There are nine stars in the Matariki star cluster. It has many different names around the world, and is known as the Pleiades – its ancient Greek name – or the Seven Sisters in English. The Hawaiian name is Makali‘i, or ‘eyes of royalty’, and in Japan it is Subaru, meaning ‘gathered together’.
The star Waitā (Greek: Taygeta) is associated with the ocean, and food sources within it. Assistant Curator Art Hanahiva Rose talks about a connection to this whetū in our collections.
Waitā is the star associated with the ocean: from the many moods and tides of Te Moana Nui a Kiwa to all the different lifeforms that call it home. Waitā sits below his twin Waitī, who is responsible for freshwater; freshwater always flows down into salt.
The ocean holds, and connects, many histories. Taonga from across our collections belong to these histories, making visible the incredible influence Te Moana Nui a Kiwa has had on our pasts and will continue to have in our futures. Some of these narratives are well known, others less so.
Between 2011 and 2013 the Waitaha, Kāti Māmoe, and Kai Tahu jeweller Areta Wilkinson spent time in museum collections around Aotearoa, engaging with taoka connected to her Te Wai Pounamu whakapapa.
One of those museums was Te Papa, where she paid particular attention to early adornment histories – viewing hei matau, hei tiki, mau kakī, taoka tawhito, mau Taringa, hei pounamu, and rei niho paraoa. Many of these taoka draw on the resources of Te Moana Nui a Kiwa to express Kai Tahu relationships with the ocean: the fish-hook shape of hei matau and sharp fish-hook point of mata, the sperm whale tooth of niho paraoa, the hundreds of shells strung along necklaces.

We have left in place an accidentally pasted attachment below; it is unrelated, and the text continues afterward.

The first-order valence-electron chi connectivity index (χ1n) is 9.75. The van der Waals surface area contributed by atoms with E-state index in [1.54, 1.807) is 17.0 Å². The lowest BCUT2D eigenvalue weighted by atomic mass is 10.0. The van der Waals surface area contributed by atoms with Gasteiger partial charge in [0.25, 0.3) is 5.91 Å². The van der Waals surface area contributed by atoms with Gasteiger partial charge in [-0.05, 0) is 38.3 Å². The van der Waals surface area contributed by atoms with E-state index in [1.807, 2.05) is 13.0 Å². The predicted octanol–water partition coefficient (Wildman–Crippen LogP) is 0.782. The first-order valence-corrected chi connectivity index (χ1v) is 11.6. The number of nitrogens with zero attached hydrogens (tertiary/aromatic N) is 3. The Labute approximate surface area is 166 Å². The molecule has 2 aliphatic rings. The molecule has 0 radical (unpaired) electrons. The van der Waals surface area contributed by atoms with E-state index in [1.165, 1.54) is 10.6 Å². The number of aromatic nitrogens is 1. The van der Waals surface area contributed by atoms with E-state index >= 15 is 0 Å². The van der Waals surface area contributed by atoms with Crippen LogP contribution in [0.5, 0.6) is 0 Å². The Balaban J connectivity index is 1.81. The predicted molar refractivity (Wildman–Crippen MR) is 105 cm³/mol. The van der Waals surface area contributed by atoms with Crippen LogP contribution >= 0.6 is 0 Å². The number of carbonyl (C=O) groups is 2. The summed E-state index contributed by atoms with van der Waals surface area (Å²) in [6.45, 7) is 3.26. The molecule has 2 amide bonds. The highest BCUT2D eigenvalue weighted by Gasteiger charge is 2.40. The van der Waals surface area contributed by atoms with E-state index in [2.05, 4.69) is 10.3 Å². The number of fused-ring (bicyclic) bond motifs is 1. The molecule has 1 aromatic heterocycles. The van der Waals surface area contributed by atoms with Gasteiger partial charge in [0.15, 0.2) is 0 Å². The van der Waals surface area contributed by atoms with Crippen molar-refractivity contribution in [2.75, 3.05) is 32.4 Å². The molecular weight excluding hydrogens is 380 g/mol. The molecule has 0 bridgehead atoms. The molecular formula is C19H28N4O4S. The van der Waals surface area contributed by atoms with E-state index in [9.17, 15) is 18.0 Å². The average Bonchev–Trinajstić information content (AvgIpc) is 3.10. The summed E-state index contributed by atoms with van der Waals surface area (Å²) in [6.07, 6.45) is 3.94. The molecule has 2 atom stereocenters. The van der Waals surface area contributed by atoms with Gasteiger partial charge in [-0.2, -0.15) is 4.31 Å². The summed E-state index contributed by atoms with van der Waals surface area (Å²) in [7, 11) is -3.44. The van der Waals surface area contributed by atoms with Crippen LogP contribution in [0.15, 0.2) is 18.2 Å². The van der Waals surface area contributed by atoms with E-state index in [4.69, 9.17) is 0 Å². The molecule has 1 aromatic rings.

Tupa are scallops – Hei Tupa is a necklace made of scallop shells. Wilkinson’s sterling silver forms echo shell adornments she saw in our Taonga Māori Collection. Rather than replicate their form exactly, Wilkinson has simplified the shape – creating what looks almost like a shadow of the original taoka.
This ‘shadowing’ draws on a process developed by Wilkinson and photographer Mark Adams, where they take cameraless photographs of taoka by placing them on photosensitive paper and exposing them to light.
The resulting photograph is generated by the imprint of the taoka on the page: marking a presence – a touch – while at the same time recording the absence of the actual object in the image. What is left is a memory of an encounter between the taoka and the light.
The pieces of jewellery made following these photographs ‘do not seek to replicate an existing image of the world,’ Wilkinson says, ‘but instead alert me to a new way of seeing from the world in which I stand, whilst still maintaining a relationship with the past’.
I’ve been thinking of Hei Tupa as we prepare for Matariki, reflecting on its negotiation between absence and presence. By bringing these taoka back into the light, and giving them new form, Wilkinson has acknowledged their capacity for change and transformation, guided by connection and persistence.
Hei Tupa mediates a dynamic relationship between people, anchored by the many histories of a particular landscape. Like Waitā, Hei Tupa carries the ocean with it: reminding us that the life Te Moana Nui a Kiwa sustains is far greater than ourselves.
Top image credit: Te whānau Matariki. Image by Te Haunui Tuna, 2016, supplied by Rangi Matamua